Berkeley Lab geologists Patrick Dobson (left) and Curt Oldenburg (right) along with Bill Roggenthen (center) of the South Dakota School of Mines and Technology at the kISMET site in the Sanford Underground Research Facility prior to drilling. (Photo courtesy Curt Oldenburg)

Our EESA researchers, with participation by multiple national labs, universities and industry partners throughout the U.S., are studying rock fracturing to accelerate advances in energy production and waste storage technologies about a mile beneath the Earth’s surface at the Sanford Underground Research Facility (SURF) in South Dakota. The Permeability (k) and Induced Seismicity Management for Energy Technologies (kISMET) project is led by Berkeley Lab’s EESA team. kISMET, supported by the U.S. Department of Energy (DOE) Subsurface Technology and Engineering Research, Development and Demonstration (SubTER Crosscut) focuses on investigating stress measurement and fracture stimulation with borehole monitoring to characterize relations between stress, induced fractures, and rock fabric.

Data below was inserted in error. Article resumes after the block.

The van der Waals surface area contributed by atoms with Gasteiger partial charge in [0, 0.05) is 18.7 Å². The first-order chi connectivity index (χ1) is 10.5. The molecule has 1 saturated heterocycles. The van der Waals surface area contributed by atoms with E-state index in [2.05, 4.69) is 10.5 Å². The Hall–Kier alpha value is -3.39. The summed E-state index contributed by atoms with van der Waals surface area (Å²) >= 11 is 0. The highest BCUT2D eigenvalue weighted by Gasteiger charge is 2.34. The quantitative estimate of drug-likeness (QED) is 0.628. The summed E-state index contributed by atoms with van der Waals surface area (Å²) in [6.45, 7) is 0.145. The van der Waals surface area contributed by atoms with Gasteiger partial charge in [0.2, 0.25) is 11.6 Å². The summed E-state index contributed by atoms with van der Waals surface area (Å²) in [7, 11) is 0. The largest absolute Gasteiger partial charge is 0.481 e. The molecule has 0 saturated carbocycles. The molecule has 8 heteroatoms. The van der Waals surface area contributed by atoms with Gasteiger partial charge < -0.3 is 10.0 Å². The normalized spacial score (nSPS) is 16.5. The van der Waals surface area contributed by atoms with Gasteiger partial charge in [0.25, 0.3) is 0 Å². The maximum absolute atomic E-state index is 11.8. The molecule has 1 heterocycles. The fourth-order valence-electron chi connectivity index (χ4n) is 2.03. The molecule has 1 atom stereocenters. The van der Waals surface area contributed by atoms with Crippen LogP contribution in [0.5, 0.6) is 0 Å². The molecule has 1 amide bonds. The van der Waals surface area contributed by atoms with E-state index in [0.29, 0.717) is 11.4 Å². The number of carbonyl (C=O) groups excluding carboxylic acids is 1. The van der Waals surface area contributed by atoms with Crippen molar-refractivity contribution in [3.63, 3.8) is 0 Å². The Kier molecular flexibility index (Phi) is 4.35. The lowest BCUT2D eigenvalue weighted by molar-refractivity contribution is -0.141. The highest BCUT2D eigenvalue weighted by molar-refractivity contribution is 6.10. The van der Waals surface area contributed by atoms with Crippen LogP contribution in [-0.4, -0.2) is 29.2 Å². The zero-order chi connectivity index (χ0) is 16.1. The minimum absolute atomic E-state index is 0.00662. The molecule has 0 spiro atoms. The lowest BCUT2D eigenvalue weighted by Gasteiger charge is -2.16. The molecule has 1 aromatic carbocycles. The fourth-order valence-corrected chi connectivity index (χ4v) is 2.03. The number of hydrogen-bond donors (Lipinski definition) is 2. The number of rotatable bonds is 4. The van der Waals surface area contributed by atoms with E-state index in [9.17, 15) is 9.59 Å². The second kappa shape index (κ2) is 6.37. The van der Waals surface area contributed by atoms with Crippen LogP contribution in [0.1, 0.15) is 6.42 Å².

Read more about their work recently featured in, “Underground Science: Berkeley Lab Digs Deep For Clean Energy Solutions” from the Berkeley Lab News Center (October 19, 2016).